We haven't done one yet, but we're open to it. We're waiting for someone to bring us one. We've mostly done fix-and-flip. We're looking at charging more points for something like that, with money down into the deal as well. For the most part, we have not solidified terms for that yet. We're working on it. We're working our way up.

That's something I've dabbled in, but I've gotten away from.

Why did you get away from it?

Everyone who was coming to me had already sank too much money into the deal. From an equity standpoint, if I had to foreclose, then there was no room for me after I paid a realtor or the lawyer put it up on the market and everything, there was no equity there for me. There was no protection for what everyone was bringing me. The guys that had the great deals didn't have to come to me if it's a deal that you'll find the money. I get voicemails all the time from strangers looking for some money, "I got a great deal." I'm like, "Why are you calling me? If it's a great deal, every hard money lender in town would be all over it."

[caption id="attachment_3078" align="aligncenter" width="600"]PLP 124 | Private Lending Private Lending: If you're specifically looking for something to value, it all depends on who's looking at it.[/caption]

 

That is the truth. I don't think people realize that as well. Another thing I've noticed with investors, on my side of stuff, they've already got the deal. They're looking for financing. Financing should be the first thing, but I don't know why that's an afterthought for people. They're so crazy about chasing the deal. They know nothing about how the finance side of it works. It's scary. A lot of people are that way. They don't understand the finance side of it.

What do you see? What mistakes are they doing?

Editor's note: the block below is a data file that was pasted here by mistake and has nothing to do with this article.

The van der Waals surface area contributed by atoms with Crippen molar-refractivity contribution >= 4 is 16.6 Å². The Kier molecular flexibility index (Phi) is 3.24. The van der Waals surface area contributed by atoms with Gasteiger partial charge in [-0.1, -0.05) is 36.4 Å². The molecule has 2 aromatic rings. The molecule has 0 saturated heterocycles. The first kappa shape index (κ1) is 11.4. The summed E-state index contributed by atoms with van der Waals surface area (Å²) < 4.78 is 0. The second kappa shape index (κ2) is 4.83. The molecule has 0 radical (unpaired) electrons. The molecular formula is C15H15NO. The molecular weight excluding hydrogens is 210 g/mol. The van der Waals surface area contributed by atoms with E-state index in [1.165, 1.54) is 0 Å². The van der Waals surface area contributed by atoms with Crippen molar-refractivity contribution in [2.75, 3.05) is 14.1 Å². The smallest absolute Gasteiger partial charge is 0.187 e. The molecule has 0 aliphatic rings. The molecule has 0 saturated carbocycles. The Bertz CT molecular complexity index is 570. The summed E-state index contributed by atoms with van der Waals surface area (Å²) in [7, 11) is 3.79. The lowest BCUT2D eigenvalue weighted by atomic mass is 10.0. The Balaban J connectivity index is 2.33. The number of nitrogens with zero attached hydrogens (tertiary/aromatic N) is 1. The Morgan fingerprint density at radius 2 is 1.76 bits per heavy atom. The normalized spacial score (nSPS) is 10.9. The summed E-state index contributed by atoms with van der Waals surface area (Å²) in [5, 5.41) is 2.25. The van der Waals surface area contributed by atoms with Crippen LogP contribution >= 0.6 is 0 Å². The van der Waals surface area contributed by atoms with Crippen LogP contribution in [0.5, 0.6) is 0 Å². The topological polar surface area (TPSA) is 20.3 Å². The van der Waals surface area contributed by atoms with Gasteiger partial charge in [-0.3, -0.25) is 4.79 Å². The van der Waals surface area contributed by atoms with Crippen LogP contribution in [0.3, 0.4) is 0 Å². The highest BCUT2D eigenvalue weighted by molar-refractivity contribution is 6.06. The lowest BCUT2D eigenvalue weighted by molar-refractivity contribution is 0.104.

A lot of them are like, "What would you loan on this?" When they're coming to me, they're coming to all the other lenders. They've never used hard money before or they claim to have used hard money. They claim they got the best terms ever. When you go down into breaking it down like it’s 100% financing, no appraisals, nothing. I always tell people, "If that's what you're getting, I can't beat that. By all means, you should go that way. Investor to investor, I totally get it." What I mean by that is you get on that conversation with them. You're talking to them about it. It almost turns into an educational conversation from there. You're wondering in your head, you've done all of this due diligence, this work to find this deal, but you didn't even think about getting the financing set up. You don't understand how hard money works or private money or whatever it may be. I don't understand that. This isn't with everybody but it is with a good amount of people. It's quite interesting.

I haven't done much real estate investing because I have to go so far outside of Houston to find. The level of work that I'm willing to put into lead generation, I should caveat that. I got plenty of jobs. I don't need another one. Lead gen doesn't need to be another one. I backed away and I've been patiently building up cash as my loans are coming due. I keep waiting for whatever is around the corner that keeps getting pushed down the road a little further. It's hard to find. Everyone's trying to do it. Everyone wants to be a landlord. This freeze is going to show people that it's work.

Private lending is not passive. It's the most passive. You still got to put work into it. You got to protect your money. You have to educate people. That should be built into their model, 3 points, 11%. If they can negotiate something down, then great. It boosts their margin that much more. Especially if you're borrowing from someone with a self-directed IRA, they don't like it when they get hit with the IRA fees. I don't pay them. I make my borrowers pay all my fees out of my IRA. Back to your point, you don't charge fees. I see a lot of lenders are doing that. It's more all-encompassing.

It's almost like you have to be. The market is getting so competitive. We don't want to not charge fees. We need to make money. We're so new. We're willing to bite that bullet. I don't foresee it being a forever thing.

Tell us a typical borrower demographic experience. What they do before? What does that look like?